If you’re planning a trip Down Under you’re going to want to put as many of these things to do in Australia as you can fit on your bucket list!
Australia’s landscape encompasses everything from hot, dry desert, to white-sand beaches; from snowy mountains to tropical rainforest; from rolling green hills to vineyards and more.
Because the country is so physically diverse, you can have lots of different adventures during your time in Australia.
And as there are so many unique things to see and do in Australia, it can be overwhelming to try and plan your trip.
Even if you have no idea where to start, the good thing about Australia is you can’t go wrong! Culture and natural beauty thrive in all corners of the country.
This list includes some of the best things to do in Australia, so have a read through and maybe plan your trip around the activities that sound the most appealing.
The Best Things to Do in Australia
Australia’s wide variety of attractions supply adventures for every type of person.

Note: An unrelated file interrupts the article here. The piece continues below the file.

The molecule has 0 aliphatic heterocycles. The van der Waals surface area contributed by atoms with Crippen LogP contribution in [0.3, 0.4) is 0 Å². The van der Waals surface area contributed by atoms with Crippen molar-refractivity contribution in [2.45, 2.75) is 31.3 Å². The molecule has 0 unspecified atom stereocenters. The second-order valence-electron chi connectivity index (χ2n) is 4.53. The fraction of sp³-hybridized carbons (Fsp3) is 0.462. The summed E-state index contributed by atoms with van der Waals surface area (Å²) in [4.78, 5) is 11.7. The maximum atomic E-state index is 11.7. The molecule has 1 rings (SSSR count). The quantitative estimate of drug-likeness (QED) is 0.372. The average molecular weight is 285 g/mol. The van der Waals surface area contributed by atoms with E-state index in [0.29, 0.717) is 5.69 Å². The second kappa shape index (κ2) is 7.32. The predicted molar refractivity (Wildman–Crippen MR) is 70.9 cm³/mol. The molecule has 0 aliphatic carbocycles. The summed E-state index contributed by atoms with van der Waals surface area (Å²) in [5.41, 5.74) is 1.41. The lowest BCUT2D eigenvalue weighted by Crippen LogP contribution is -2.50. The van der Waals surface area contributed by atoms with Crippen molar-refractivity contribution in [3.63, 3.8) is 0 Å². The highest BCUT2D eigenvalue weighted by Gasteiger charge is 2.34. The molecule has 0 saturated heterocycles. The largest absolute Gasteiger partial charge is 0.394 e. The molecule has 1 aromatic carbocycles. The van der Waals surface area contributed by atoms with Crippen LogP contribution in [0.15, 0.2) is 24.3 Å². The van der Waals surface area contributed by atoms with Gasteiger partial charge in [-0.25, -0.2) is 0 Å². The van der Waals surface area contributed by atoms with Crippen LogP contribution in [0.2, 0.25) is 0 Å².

Sport-enthusiasts and active travellers can go surfing, hiking, snorkelling, scuba diving, or even jumping out of a plane.
City lovers can visit museums, markets, cafes, and monuments in Sydney, Melbourne, Perth or Brisbane.
Adventure lovers looking to get off-the-beaten-path can visit the remote Daintree Rainforest or tour the Outback.
Those who just want a relaxing vacation can enjoy wine-tastings at world-class vineyards and sail through the picturesque islands of Queensland.
So for anyone wondering what to do in Australia, here are a few of the country’s top activities.
READ MORE: Plan your trip to Australia with our comprehensive travel guide!
1) Snorkel or Dive the Great Barrier Reef
The Great Barrier Reef is arguably the most famous of all the Australia attractions.
It is the largest coral reef system on the planet, reaching along almost the entire length of the Queensland coastline in northeast Australia.
In recent years, more attention has been drawn to the degradation of the reef due to things like climate change, pollution and other problems created by humans.
But because the reef is so huge, parts of it are still beautiful and you can still find all the exotic fish, colourful coral and other marine wildlife that you’ve dreamed of.
Just be sure to book your tour with an eco-friendly company that promotes preservation and respect for the reef.
Most people visit the reef from Cairns, but Port Douglas and Cape Tribulation are two other great places to base yourself for a Great Barrier Reef trip.
Depending on your preference, experience, and skill level, you can book either a snorkelling or scuba diving tour. Either would be unforgettable.